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Is there any good news about the Sochi Olympics?

This photo taken on Friday Jan. 17, 2014, shows two toilets at the cross-country skiing and biathlon center for next month's Olympics in Sochi, Russia. Although two toilets and only one stall like this are not common in Russia, social media users have responded by posting other pictures of toilets standing side by side. One said this was standard at Russian soccer stadiums. (AP Photo/Steve Rosenberg, BBC)

Every Olympics generates stories about how the venues won’t be finished, or are over budget, or how there’s not enough snow, or there’s too much snow. But the publicity cloud hanging over Sochi has to be the gloomiest ever.

There was the threat that Russia was going to arrest gay people – gay athletes were worried they’d be dragged off the slopes – until President Putin explained, no, so as long as you’re not a door-to-door gay missionary you have nothing to worry about.

And then the terror threats began with tourists and even athletes’ relatives canceling trips. Troops have been called in to create an Iron Ring around the games.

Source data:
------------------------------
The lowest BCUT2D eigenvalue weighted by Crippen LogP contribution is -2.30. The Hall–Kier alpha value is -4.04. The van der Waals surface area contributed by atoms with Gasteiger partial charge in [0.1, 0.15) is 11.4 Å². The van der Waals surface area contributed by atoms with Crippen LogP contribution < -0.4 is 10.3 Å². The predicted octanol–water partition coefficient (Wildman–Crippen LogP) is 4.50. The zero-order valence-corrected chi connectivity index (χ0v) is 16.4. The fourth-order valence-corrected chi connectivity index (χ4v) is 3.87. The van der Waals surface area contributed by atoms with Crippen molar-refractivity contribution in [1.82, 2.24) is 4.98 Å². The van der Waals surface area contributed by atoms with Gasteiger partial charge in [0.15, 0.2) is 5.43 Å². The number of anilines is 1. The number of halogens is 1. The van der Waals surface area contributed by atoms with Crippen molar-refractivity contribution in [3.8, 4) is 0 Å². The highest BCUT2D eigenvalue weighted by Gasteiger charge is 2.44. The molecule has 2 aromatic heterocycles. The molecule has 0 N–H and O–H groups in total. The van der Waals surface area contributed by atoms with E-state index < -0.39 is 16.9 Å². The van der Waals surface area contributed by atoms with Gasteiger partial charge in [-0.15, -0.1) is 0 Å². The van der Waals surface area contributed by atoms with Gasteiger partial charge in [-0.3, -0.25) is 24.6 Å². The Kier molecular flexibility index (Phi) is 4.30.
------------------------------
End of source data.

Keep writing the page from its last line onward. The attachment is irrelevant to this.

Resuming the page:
But the latest PR debacle may eclipse all that. A BBC reporter walked into the men’s room at the cross-country center and found two toilets sharing a single stall.

“Clearly even some locals find it unusual,” said the reporter.

A Sochi local told him that she thought it was some kind of joke.

“But it’s no joke,” the reporter continued. “Independent reports confirm the existence of a bathroom stall with two toilets.”

Well, the ridicule has saturated the Internet, but before we get all sanctimonious, think back on the last American gas station toilet you experienced – how you tried to hover above the seat.

And it’s not as if our private toilets are all that private: as documented 20 years ago on “Seinfeld.”

Elaine: Excuse me – this is kind of embarrassing but there’s no toilet paper over here.

In Russia not a problem, that wouldn’t be a problem.

Elaine: You can’t spare three squares!?
Woman: No! I don’t have a square to spare. I can’t spare a square!

Not a problem in Russia – you just reach right over.

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